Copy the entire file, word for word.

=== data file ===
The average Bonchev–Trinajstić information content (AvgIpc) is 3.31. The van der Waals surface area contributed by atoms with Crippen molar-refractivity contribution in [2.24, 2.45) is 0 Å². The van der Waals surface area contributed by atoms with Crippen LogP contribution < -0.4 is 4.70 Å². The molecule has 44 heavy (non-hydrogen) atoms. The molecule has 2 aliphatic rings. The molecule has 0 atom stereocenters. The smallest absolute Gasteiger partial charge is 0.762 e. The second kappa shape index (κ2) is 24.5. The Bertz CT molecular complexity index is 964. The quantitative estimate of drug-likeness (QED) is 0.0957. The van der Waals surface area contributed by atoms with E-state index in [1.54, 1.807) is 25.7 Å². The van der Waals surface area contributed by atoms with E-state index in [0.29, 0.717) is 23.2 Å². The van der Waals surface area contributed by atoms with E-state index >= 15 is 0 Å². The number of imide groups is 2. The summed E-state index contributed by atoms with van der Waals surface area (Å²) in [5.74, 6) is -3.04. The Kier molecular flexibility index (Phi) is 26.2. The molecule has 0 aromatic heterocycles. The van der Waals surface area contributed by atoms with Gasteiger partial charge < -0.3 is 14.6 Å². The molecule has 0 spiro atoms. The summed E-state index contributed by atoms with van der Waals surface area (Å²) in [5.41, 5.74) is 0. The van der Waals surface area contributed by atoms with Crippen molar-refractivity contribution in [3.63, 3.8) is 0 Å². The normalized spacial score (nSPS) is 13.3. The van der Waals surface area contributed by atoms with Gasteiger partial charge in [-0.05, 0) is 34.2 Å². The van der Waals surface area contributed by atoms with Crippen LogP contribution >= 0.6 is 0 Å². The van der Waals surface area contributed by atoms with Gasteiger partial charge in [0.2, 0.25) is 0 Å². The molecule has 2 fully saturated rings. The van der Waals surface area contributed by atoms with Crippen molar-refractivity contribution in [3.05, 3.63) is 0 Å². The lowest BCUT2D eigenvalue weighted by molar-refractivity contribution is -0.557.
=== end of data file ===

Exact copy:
The average Bonchev–Trinajstić information content (AvgIpc) is 3.31. The van der Waals surface area contributed by atoms with Crippen molar-refractivity contribution in [2.24, 2.45) is 0 Å². The van der Waals surface area contributed by atoms with Crippen LogP contribution < -0.4 is 4.70 Å². The molecule has 44 heavy (non-hydrogen) atoms. The molecule has 2 aliphatic rings. The molecule has 0 atom stereocenters. The smallest absolute Gasteiger partial charge is 0.762 e. The second kappa shape index (κ2) is 24.5. The Bertz CT molecular complexity index is 964. The quantitative estimate of drug-likeness (QED) is 0.0957. The van der Waals surface area contributed by atoms with E-state index in [1.54, 1.807) is 25.7 Å². The van der Waals surface area contributed by atoms with E-state index in [0.29, 0.717) is 23.2 Å². The van der Waals surface area contributed by atoms with E-state index >= 15 is 0 Å². The number of imide groups is 2. The summed E-state index contributed by atoms with van der Waals surface area (Å²) in [5.74, 6) is -3.04. The Kier molecular flexibility index (Phi) is 26.2. The molecule has 0 aromatic heterocycles. The van der Waals surface area contributed by atoms with Gasteiger partial charge < -0.3 is 14.6 Å². The molecule has 0 spiro atoms. The summed E-state index contributed by atoms with van der Waals surface area (Å²) in [5.41, 5.74) is 0. The van der Waals surface area contributed by atoms with Crippen molar-refractivity contribution in [3.63, 3.8) is 0 Å². The normalized spacial score (nSPS) is 13.3. The van der Waals surface area contributed by atoms with Gasteiger partial charge in [-0.05, 0) is 34.2 Å². The van der Waals surface area contributed by atoms with Crippen LogP contribution >= 0.6 is 0 Å². The van der Waals surface area contributed by atoms with Gasteiger partial charge in [0.2, 0.25) is 0 Å². The molecule has 2 fully saturated rings. The van der Waals surface area contributed by atoms with Crippen molar-refractivity contribution in [3.05, 3.63) is 0 Å². The lowest BCUT2D eigenvalue weighted by molar-refractivity contribution is -0.557.